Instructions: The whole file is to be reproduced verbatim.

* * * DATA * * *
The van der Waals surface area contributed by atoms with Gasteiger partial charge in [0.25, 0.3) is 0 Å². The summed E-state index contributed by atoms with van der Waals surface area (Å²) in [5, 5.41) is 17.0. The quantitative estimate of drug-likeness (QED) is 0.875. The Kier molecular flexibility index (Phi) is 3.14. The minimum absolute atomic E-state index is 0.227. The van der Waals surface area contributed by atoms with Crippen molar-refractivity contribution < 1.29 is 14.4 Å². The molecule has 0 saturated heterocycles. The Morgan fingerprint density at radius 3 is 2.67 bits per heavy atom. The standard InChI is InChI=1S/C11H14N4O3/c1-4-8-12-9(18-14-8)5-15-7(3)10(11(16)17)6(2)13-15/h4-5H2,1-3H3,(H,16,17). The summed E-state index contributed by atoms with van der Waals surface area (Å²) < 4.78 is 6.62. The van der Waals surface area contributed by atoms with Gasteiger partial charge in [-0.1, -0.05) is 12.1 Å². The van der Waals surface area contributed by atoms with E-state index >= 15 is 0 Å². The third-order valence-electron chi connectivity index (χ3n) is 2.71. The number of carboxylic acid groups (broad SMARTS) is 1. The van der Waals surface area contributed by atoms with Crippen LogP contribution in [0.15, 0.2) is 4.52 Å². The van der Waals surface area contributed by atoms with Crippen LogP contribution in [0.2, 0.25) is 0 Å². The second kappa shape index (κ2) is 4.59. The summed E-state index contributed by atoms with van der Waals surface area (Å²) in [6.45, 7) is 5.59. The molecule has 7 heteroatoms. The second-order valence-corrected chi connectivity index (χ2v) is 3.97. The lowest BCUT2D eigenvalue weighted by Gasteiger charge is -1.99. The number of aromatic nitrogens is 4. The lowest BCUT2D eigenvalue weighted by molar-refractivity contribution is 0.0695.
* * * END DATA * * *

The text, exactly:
The van der Waals surface area contributed by atoms with Gasteiger partial charge in [0.25, 0.3) is 0 Å². The summed E-state index contributed by atoms with van der Waals surface area (Å²) in [5, 5.41) is 17.0. The quantitative estimate of drug-likeness (QED) is 0.875. The Kier molecular flexibility index (Phi) is 3.14. The minimum absolute atomic E-state index is 0.227. The van der Waals surface area contributed by atoms with Crippen molar-refractivity contribution < 1.29 is 14.4 Å². The molecule has 0 saturated heterocycles. The Morgan fingerprint density at radius 3 is 2.67 bits per heavy atom. The standard InChI is InChI=1S/C11H14N4O3/c1-4-8-12-9(18-14-8)5-15-7(3)10(11(16)17)6(2)13-15/h4-5H2,1-3H3,(H,16,17). The summed E-state index contributed by atoms with van der Waals surface area (Å²) < 4.78 is 6.62. The van der Waals surface area contributed by atoms with Gasteiger partial charge in [-0.1, -0.05) is 12.1 Å². The van der Waals surface area contributed by atoms with E-state index >= 15 is 0 Å². The third-order valence-electron chi connectivity index (χ3n) is 2.71. The number of carboxylic acid groups (broad SMARTS) is 1. The van der Waals surface area contributed by atoms with Crippen LogP contribution in [0.15, 0.2) is 4.52 Å². The van der Waals surface area contributed by atoms with Crippen LogP contribution in [0.2, 0.25) is 0 Å². The second kappa shape index (κ2) is 4.59. The summed E-state index contributed by atoms with van der Waals surface area (Å²) in [6.45, 7) is 5.59. The molecule has 7 heteroatoms. The second-order valence-corrected chi connectivity index (χ2v) is 3.97. The lowest BCUT2D eigenvalue weighted by Gasteiger charge is -1.99. The number of aromatic nitrogens is 4. The lowest BCUT2D eigenvalue weighted by molar-refractivity contribution is 0.0695.